[1] Peter Grinspoon, MD, Marijuana, Harvard Health Publishing Harvard Medical School (Last visited November 19, 2020)

[1] Id.

[1] Medical Cannabis Qualifying Conditions, Minnesota Department of Health (Last visited November 19, 2020)

[1] Illinois medical marijuana: New qualifying conditions added as program becomes permanent, ABC 7 Eyewitness News (Last visited November 19, 2020)

[1] Supra, fn 1.

Lessons from Prohibition: Legalize Marijuana Now

On October 30, 2020, our seminar had the pleasure of speaking with a representative of Smart Approaches to Marijuana Minnesota (SAM-MN),[1] Kim Bemis, who is also the founder of Gobi, a program that helps concerned parents of children who use drugs and alcohol. The talking points against legalization included the belief that no psychoactive substance is safe, there are projected increased healthcare costs with increased marijuana usage as a result of legalization, alleged connections between increased mental illness and physical and mental disability and marijuana usage, and concern with there being no option for cities or counties to opt out of having distribution centers in the current proposed bill in the Minnesota House for marijuana legalization of recreational adult-use.[2]

In response, classmates brought up ideas like protecting individual rights, the lack of medical evidence of negative effects of marijuana on the body, and positive outcomes in states that have legalized marijuana, which were met largely with silence or deflection. This experience was valuable in that hearing both sides of an argument is important to being informed and attempting to work together towards a common goal, but it was also concerning because it seems that the general opinion of those against marijuana legalization has not shifted from the effects of anti-marijuana propaganda of the 20th century, including films like “Reefer Madness”[1] and the War on Drugs, which disproportionately negatively impacts Black Americans as a result of over-policing and systematic racism,[2] a topic that was notably not addressed at all by Mr. Bemis. Part of Mr. Bemis’ argument against the legalization of marijuana was inspired by the American Prohibition (of alcohol), moreover, which I referenced in my last blog post and discussed how it was a massive failure, but somehow in groups against the legalization of marijuana is seen as a massive success.

Though there are some valid points on the other side, including concerns about driving while impaired, it seems that there is a disconnect in the facts between the proponents and opponents of the legalization of marijuana, especially considering that the arguments against marijuana could be applied to several currently legal substances, most notably alcohol, which is proven to have adverse health effects yet does not have the same movement for criminalization. In the end, I believe that the only way for both sides of the argument to reach a consensus is going be to conducting good research on the effects of marijuana and presenting arguments rooted in facts, not fear.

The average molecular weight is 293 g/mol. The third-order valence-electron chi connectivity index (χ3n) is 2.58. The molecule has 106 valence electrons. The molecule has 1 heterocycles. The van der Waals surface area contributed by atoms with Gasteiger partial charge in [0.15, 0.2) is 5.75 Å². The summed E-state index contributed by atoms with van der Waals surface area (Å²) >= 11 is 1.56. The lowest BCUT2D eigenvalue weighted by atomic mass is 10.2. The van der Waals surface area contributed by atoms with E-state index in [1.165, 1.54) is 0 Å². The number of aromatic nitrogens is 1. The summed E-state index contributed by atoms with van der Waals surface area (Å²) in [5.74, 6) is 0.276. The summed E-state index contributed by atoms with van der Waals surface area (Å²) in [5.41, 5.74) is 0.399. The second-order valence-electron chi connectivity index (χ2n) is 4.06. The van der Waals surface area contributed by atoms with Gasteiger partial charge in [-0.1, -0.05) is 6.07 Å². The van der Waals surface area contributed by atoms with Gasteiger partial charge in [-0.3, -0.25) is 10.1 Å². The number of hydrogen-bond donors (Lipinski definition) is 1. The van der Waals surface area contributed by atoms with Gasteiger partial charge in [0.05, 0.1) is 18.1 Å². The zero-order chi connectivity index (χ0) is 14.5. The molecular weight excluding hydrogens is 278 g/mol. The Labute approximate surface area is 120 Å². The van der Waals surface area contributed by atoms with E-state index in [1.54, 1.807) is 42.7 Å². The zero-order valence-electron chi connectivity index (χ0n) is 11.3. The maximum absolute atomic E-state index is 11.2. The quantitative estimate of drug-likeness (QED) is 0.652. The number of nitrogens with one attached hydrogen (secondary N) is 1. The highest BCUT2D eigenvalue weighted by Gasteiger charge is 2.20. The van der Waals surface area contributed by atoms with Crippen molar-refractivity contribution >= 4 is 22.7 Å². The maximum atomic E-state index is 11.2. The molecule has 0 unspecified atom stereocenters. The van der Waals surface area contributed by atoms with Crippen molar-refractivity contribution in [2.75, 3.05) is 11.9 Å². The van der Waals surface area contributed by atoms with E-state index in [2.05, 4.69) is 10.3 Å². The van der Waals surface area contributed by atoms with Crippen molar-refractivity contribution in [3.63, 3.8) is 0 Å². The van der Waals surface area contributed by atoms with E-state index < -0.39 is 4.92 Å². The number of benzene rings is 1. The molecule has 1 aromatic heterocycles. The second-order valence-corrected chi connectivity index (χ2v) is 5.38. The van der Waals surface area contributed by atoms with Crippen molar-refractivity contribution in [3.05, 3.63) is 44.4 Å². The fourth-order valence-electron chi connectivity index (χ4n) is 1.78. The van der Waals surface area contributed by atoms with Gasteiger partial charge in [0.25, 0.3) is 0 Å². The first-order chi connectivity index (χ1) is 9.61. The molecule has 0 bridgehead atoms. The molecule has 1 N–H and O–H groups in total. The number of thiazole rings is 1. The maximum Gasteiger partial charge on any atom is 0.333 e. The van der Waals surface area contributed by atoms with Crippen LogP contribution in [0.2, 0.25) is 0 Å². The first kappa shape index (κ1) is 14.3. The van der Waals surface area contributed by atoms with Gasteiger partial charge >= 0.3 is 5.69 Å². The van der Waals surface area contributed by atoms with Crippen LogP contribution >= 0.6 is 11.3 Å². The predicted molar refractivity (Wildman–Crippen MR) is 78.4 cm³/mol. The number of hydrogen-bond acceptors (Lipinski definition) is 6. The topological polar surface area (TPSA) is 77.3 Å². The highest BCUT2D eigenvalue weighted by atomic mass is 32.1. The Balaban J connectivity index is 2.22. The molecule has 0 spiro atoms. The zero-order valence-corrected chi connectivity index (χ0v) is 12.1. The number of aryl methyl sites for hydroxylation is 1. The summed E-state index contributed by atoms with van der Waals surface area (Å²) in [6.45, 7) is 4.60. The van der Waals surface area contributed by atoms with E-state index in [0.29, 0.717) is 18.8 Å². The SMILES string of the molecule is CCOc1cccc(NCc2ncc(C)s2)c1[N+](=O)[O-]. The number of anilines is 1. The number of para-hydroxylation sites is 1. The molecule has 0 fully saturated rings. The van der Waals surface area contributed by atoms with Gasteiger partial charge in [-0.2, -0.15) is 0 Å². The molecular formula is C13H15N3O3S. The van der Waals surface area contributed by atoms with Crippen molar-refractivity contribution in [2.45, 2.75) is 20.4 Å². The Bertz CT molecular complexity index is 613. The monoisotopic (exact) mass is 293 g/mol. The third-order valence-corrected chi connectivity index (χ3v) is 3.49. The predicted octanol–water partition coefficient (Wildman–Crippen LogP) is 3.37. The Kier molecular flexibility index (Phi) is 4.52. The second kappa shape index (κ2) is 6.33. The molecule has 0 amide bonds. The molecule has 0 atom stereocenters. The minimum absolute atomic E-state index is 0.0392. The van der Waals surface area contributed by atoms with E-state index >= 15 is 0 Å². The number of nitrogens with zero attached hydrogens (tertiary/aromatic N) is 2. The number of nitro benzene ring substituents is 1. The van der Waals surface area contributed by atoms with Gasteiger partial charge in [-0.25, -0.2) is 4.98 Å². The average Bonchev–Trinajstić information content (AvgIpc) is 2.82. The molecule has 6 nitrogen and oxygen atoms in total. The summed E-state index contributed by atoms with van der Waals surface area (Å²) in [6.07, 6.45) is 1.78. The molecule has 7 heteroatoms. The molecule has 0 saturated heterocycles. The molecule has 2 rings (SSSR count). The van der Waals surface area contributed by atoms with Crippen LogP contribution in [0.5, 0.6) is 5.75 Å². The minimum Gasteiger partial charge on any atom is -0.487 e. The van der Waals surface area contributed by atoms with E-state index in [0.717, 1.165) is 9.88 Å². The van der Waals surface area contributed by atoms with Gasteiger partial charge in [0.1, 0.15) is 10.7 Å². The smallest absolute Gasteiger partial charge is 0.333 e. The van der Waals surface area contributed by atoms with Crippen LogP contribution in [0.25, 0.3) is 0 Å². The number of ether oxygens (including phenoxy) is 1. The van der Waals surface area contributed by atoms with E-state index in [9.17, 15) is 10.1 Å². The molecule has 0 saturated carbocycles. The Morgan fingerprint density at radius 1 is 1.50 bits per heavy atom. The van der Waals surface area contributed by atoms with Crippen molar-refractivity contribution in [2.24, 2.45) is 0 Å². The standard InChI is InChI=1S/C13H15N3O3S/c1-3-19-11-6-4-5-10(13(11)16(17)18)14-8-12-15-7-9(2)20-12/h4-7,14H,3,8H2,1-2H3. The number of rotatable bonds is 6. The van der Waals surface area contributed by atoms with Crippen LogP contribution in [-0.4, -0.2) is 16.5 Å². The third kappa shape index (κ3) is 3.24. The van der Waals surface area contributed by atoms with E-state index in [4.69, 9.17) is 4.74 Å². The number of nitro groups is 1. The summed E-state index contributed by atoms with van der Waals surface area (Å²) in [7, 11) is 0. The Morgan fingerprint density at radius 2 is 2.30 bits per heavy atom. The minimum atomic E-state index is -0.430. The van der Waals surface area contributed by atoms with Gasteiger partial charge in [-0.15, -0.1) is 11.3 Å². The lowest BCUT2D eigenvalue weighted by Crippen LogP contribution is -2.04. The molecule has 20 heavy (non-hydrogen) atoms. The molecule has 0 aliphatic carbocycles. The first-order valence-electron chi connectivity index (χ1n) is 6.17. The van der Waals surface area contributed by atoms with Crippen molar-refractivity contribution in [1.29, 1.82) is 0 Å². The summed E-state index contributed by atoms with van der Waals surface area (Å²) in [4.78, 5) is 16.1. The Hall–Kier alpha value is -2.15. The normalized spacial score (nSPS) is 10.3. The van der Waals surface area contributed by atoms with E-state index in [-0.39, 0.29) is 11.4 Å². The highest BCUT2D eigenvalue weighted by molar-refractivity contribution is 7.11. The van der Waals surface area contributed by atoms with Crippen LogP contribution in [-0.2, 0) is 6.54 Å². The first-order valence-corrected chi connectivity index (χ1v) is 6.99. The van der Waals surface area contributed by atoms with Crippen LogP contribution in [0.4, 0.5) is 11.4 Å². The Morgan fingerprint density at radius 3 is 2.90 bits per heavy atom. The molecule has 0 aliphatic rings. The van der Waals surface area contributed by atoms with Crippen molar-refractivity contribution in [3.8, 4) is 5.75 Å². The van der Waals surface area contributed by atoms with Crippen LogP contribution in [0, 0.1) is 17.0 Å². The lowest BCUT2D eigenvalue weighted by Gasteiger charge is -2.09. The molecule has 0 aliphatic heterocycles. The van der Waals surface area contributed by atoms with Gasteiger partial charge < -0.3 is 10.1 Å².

Lessons from Prohibition: Legalize Marijuana Now

On October 2, 2020, our law school class, “Marijuana and the Law,” had the pleasure of listening to a guest lecture by Kate Bischoff, a Minnesota employment attorney and consultant with a national reputation. During the class, we discussed potential pitfalls that employers encounter when grappling with issues of marijuana legalization and how employers may best protect themselves without infringing on their employees’ rights.

This discussion prompted a question: why are employers treating marijuana differently than alcohol (in marijuana-legal states) with respect to issues of employment? There is no widespread legislation that prevents employees of federal contractors from enjoying marijuana off the clock, yet alcohol affects the brain and body more severely than marijuana, and can certainly inhibit proper safety protocol in the workplace.[1]

All but eight states currently have some level of marijuana legalization.[2]  Because marijuana is still federally illegal, however, federal contractors are still under the authority of the Drug Free Workplace Act,[3] which mandates that employees may not use substances, including marijuana, even in legal states. This begs the question of what is taking so long to amend federal law to allow for the full legalization of marijuana and release employers and employees from restrictions imposed by a government that still believes in the “war on drugs”? In fact, it was not that long ago that federal law prohibited Americans from consuming alcohol – a drug more harmful to public health and safety,[4] yet marijuana remains illegal.

The failure of American Prohibition is a mistake that we should not repeat with marijuana. Reasons for why prohibitionists organized against the public consumption of alcohol included perceived morality, religion, and public health.[5] Despite their crusade, Americans neither stopped consuming alcohol nor did prohibition achieve any of its goals. Prohibition merely succeeded in higher crime rates and public frustration.

The same can be said for marijuana prohibition, proponents of which come from eerily similar perspectives, with echoes of Puritanical fright at the thought of Americans using drugs they’re already using echoing through the halls of legislatures nationwide. It is time for science and logic to be applied as to the decriminalization, legalization, and regulation of marijuana at the federal level, as it was for the ending of alcohol prohibition in the early 20th century.

[1] Joelle Klein, Which is Worse? Alcohol or Marijuana?, UC Health, (Last Visited October 19th, 2020)

[2] See DISA, Map of Marijuana Legality by State (Last visited October 19th, 2020)

[3] 41 USC § 8102

[4] Thayer, R. E., York, Williams, S., Karoly, H. C., Sabbineni, A., Ewing, S. F., Bryan, A. D., and Hutchison, K. E. (2017) Structural neuroimaging correlates of alcohol and cannabis use in adolescents and adults. Addiction, 112: 2144– 2154. doi: 10.1111/add.13923.

[5] Jack S. Blocker, Jr., PhD., Did Prohibition Really Work? Alcohol Prohibition as a Public Health Innovation, Am J Public Health. 2006 February; 96(2): 233–243.